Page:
Streamlining the Lube Oil System



Lube oil systems provide lubrication and cooling to gas turbines and other industrial equipment. In turbomachinery, they are important for hydrodynamic bearing performance. The system assists in dissipating or settling contaminants, providing for temperature fluctuations and storing oil.

One of the main causes of lube oil system failure is loss of lubricant flow. This can lead to excessive wear and premature replacement of bearings. Accumulators act as a safeguard against such failures by providing a temporary supply of lube oil in the event of flow disruptions, thereby preventing a pressure drop during a power outage or a switchover between oil pumps.

Accumulators also help maintain a constant oil pressure during temporary changes in demand. Lube oil systems for turbomachinery consist of three elements: a high flow-rate pump, a reservoir and an accumulator.

Lube Oil System Accumulators (LOSA) prevent bearing damage and increase bearing life by supplying oil to the bearings when a power failure shuts down the pump, or when changing between the primary

and backup oil pump.

An accumulator is a pressure vessel that stores oil and contains a mechanical means of maintaining pressure when the pump shuts down, thus cushioning fluctuations in oils pressure. Accumulators differ on the type of mechanical means used, such as spring, gravity and gas load.

Spring accumulators use a spring-loaded position in a cylinder. As the oil line pressure increases, more oil flows into

the cylinder and compresses the spring, with the spring pressure matching the hydraulic pressure.

Then, when the pressure drops, the spring forces the oil back out of the cylinder into the system. This kind of accumulator has limited use in high-cycle applications, as the spring fatigues and loses its elasticity. In addition, they struggle to maintain a constant pressure.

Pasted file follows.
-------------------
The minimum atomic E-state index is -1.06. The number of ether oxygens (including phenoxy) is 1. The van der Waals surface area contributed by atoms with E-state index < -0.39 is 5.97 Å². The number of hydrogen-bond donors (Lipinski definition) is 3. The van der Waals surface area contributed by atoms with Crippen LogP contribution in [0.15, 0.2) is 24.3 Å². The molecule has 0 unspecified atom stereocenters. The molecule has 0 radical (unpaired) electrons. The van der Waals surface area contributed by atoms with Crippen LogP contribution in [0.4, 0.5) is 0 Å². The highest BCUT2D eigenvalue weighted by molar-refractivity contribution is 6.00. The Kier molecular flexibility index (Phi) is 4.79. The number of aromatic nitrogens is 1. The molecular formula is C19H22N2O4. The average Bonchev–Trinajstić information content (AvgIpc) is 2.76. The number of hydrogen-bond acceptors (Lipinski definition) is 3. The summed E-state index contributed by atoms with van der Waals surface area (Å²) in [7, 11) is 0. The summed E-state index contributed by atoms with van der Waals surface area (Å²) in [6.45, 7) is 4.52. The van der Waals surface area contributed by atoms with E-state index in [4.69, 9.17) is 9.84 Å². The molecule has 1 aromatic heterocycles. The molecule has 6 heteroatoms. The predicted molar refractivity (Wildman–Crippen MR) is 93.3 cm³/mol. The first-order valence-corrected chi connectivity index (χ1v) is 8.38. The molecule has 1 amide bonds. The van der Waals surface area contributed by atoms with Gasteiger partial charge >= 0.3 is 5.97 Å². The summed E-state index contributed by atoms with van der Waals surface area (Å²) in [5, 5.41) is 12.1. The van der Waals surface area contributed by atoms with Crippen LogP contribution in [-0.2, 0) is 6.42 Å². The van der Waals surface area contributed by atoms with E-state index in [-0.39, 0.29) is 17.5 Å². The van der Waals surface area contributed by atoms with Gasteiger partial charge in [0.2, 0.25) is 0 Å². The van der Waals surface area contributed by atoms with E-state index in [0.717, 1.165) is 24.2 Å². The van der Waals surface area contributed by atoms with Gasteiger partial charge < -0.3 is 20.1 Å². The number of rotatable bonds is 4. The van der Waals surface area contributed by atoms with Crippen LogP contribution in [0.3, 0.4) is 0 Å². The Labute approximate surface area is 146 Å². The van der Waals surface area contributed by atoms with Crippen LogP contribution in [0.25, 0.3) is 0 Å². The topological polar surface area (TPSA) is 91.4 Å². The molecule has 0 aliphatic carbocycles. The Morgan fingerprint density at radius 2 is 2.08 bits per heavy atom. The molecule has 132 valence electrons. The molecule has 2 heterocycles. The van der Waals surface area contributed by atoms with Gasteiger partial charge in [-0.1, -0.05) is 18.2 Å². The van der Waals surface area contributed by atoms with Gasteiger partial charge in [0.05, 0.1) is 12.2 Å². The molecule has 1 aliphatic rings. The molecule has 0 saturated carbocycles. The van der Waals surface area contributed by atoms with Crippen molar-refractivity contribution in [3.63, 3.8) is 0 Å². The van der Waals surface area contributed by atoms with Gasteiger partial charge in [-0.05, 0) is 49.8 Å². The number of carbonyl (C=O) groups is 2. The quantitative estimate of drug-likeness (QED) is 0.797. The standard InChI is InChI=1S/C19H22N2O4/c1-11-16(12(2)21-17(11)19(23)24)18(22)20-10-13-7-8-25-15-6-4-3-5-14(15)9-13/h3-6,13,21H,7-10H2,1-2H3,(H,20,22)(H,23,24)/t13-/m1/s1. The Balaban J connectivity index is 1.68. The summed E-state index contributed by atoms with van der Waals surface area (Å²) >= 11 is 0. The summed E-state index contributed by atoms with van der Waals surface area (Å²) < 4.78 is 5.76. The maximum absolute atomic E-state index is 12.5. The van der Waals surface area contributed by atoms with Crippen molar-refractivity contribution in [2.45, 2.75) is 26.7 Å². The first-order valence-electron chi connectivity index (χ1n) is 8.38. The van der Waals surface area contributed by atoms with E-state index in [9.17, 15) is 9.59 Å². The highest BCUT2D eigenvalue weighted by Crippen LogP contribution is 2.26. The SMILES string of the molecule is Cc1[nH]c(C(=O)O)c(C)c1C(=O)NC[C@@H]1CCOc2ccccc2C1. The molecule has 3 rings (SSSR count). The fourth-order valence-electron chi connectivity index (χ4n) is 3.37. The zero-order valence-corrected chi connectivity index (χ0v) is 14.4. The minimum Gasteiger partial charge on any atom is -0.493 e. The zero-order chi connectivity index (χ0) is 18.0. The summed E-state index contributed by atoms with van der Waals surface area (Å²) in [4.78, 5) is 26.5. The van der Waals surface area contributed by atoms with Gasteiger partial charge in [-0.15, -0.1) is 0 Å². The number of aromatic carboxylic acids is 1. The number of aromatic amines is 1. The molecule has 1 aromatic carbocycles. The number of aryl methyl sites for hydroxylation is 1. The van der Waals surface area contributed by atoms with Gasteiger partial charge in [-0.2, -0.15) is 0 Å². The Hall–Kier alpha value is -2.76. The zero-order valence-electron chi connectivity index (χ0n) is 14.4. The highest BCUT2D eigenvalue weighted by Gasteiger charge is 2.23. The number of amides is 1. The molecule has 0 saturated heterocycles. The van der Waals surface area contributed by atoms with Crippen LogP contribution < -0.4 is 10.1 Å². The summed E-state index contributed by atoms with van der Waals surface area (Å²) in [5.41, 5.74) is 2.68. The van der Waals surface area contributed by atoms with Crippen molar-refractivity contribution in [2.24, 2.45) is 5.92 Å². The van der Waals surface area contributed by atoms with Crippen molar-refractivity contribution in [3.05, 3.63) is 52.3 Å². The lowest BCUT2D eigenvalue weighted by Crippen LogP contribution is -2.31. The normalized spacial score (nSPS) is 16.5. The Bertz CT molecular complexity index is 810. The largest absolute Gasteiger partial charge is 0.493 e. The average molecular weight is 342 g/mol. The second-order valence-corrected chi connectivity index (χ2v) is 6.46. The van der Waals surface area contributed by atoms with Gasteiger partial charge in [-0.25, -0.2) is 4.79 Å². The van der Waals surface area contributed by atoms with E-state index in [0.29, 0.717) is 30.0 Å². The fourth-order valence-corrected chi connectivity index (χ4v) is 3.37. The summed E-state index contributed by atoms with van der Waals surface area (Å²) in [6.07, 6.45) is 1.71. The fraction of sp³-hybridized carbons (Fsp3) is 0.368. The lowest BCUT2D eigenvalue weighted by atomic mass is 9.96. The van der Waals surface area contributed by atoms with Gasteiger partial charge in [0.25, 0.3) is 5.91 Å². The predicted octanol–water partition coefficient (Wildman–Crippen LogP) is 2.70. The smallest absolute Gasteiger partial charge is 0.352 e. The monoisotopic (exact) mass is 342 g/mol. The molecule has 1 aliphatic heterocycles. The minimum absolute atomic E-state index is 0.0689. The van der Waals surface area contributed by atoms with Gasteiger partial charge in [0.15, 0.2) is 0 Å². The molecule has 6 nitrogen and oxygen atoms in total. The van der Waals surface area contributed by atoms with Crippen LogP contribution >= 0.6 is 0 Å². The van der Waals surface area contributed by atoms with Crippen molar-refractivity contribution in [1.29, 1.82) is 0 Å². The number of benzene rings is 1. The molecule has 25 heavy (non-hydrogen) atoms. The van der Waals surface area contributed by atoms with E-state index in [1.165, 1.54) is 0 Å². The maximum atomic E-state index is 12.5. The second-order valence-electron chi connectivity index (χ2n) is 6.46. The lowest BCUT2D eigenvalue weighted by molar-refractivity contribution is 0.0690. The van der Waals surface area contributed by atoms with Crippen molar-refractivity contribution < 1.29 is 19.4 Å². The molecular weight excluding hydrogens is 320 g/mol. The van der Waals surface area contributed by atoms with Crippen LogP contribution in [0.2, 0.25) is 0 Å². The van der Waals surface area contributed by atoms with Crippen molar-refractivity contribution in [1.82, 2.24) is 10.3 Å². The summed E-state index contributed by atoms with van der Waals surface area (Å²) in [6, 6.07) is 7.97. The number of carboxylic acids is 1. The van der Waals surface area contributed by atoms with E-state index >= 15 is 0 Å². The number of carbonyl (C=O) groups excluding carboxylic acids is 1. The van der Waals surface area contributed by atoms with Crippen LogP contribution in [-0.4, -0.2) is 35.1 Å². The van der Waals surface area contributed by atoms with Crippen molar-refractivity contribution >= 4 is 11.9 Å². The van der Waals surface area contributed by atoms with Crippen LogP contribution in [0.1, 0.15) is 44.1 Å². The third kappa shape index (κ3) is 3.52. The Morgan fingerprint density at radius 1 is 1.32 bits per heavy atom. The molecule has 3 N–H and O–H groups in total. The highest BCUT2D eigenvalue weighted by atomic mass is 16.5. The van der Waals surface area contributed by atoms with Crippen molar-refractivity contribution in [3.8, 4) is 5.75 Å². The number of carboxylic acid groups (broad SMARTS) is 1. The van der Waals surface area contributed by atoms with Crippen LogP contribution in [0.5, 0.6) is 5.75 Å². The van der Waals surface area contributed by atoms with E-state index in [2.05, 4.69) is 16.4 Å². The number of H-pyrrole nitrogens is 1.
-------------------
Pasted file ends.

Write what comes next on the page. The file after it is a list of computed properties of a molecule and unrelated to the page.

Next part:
Gravity-loaded accumulators use weights to drive a piston and provide the desired pressure. While these accumulators achieve near constant pressure, they are larger, heavier and more costly than other types. Gas-loaded accumulators, on the other hand, use compressed gas to provide the necessary pressure. They can be divided into two main categories: separator and non-separator accumulators.

Non-separator accumulators do not have any barrier between the gas and the liquid. While this is the simplest design and can store the greatest amount of oil, the downside of non-separator accumulators is that the f luid may absorb gas at high pressures, since there is no barrier separating gas from oil. As pressure drops, the absorbed gas forms bubbles in the oil, which may cause foaming in the oil resulting in damage to many components of the system.

The better approach for LOSA applications is to use a barrier between the gas and the fluid, such as a rubber bladder. This is where the second type of gas-loaded accumulator comes in—the bladder-type. It consists of a metal cylinder containing a pressurized bladder.